It’s time to put another undershirt through Tug’s patent-pending fit, feel, function and affordability undershirt review process. This time I’m reviewing the Coolmax moisture-wicking v-neck undershirt from CoolClothingUSA.
In mid-July I was contacted by the owner of CoolClothingUSA.
He found the reviews I posted on their compression shirts a couple of months ago and he asked if I’d be willing to take their Coolmax® moisture-wicking v-neck undershirt for a spin.
They are also the creators of other popular fabrics such as Lycra®, Stainmaster®, and Thermolite®.
Coolmax is offered in three different “performance” levels:
- Everyday fabric
- Active fabric
- Extreme fabric
The undershirt from CoolClothingUSA is made from their Coolmax Extreme fabric, which offers the highest level of moisture management, specifically targeted for use in athletic apparel.
Considering this is an undershirt, I’m not exactly sure why they [CoolClothing] opted to use the Extreme fabric over the Everyday or Active fabrics. Seems like both of those would be completely suitable for that type of application — I guess we’ll have to ask them.
Now, on to the review.
This undershirt falls in the standard fit category. The cut and shape is similar to what you’d get in buying a Hanes, Fruit-of-the-Loom, or a 2xist undershirt.
The overall dimensions (pre-wash) are pretty typical for a large undershirt:
- 6″ shoulder strap length
- 1″ wide flat collar
- 7.5″ sleeve length
- Shirt bottom falls about 9″ below my waist line
- Laying flat the overall length is 28.5″ and overall width is 23″
The large provides plenty of room in the shoulders, torso and waist and will fit a wide variety of body shapes and styles. Since I’m a bit on the thinner side (btw 170-175), I could probably fit into a medium.
There are a couple of things I thought worth mentioning.
First: The v-neck is cut a little deeper than other undershirts. Measuring from the top of the back collar to the tip of the “v”, the opening measures 8″. To compare, that’s about 2″ deeper/lower than other v-neck undershirts I’ve reviewed recently such as the Jockey 3-D and the 2xist.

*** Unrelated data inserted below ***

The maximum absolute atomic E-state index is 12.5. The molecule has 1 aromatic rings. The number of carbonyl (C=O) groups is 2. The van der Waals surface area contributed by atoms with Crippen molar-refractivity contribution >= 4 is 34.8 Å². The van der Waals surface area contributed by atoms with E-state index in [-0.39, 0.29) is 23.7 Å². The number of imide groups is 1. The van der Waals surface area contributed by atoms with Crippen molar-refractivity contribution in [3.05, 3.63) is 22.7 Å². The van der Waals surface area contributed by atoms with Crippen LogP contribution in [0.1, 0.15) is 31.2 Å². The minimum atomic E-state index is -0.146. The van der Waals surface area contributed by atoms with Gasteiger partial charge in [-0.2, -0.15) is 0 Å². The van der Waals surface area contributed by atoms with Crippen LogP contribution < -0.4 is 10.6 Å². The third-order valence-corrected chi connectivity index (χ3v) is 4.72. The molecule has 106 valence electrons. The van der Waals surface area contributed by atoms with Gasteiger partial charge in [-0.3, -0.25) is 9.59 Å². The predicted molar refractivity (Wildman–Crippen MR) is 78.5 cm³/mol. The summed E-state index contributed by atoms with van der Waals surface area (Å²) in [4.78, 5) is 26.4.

The good thing about deeper v-necks like this is that you don’t typically see it when wearing open collared shirts. On the flip side, they don’t do a good job in covering up your chest hair.
So depending on your needs, this deep v may or may not work for you.
Second: The second item is not something specifically good or bad about this particular undershirt but it’s an observation that I wanted to share.
The overall length is about average and comparable to other undershirts in the same class. But, I’m finding that undershirts like this are a little too short for people with longer torsos and tend to come untucked more easily.
So if you’re on the taller side and have a longer torso, this shirt won’t likely stay tucked in any better than other undershirts.
Wash Test Results – No shrinkage whatsoever! Looks, feels and fits the same as when it came out of the package.
I’m not too surprised to find that this undershirt, priced at $13.95 per undershirt, is pretty comfortable right out of the package.
Generally, undershirts in this price range are more comfortable than the ones under $5 — and they should be considering their price. As mentioned above, this shirt is made from the Coolmax Extreme fabric, which is a moisture-wicking 100% polyester blend.
It’s a little thicker/heavier than this 2xist undershirt, but comparable in weight to the 100% cotton undershirt from Campbellsville Apparel, the 5.11 Tactical from LA Police Gear, or the Hanes Lay Flat Collar cotton undershirt.
Comparing this moisture-wicking undershirt to the one from Vdri, I’d have to say the fabric on the Vdri is a slightly softer on the skin than this one, but from an overall fit and design point of view, I prefer this v-neck over Vdri.
It’s hard for me to honestly address function of this undershirt because it’s main selling point is it’s moisture wicking capabilities.
Since I really don’t sweat very much in general, it’s hard for me to tell whether or not this shirt keeps me any cooler than other, non moisture-wicking undershirts.
I’ll wear it during my next workout and see how it performs.
Other than that, I don’t see this undershirt addressing any other functional areas such as staying tucked in.
If you include the flat shipping charge of $6.99, one of these shirts would cost you about $20.94.
Of course, as you order more, your per shirt cost goes down. It’s comparable in price to other moisture wicking undershirts like Vdri, Under Armour, and Duluth Trading Company’s Crewneck “Better” undershirt.
Would I happily throw down $20+ for a moisture-wicking undershirt?
No, probably not.
But if you’re someone who suffers from excessive sweating or are specifically looking for a moisture-wicking undershirt to address some other issue, I’d say this undershirt is fairly priced.
Overall, if you’re looking for a reasonably priced performance moisture-wicking undershirt, I’d say it’d be worth trying this one out.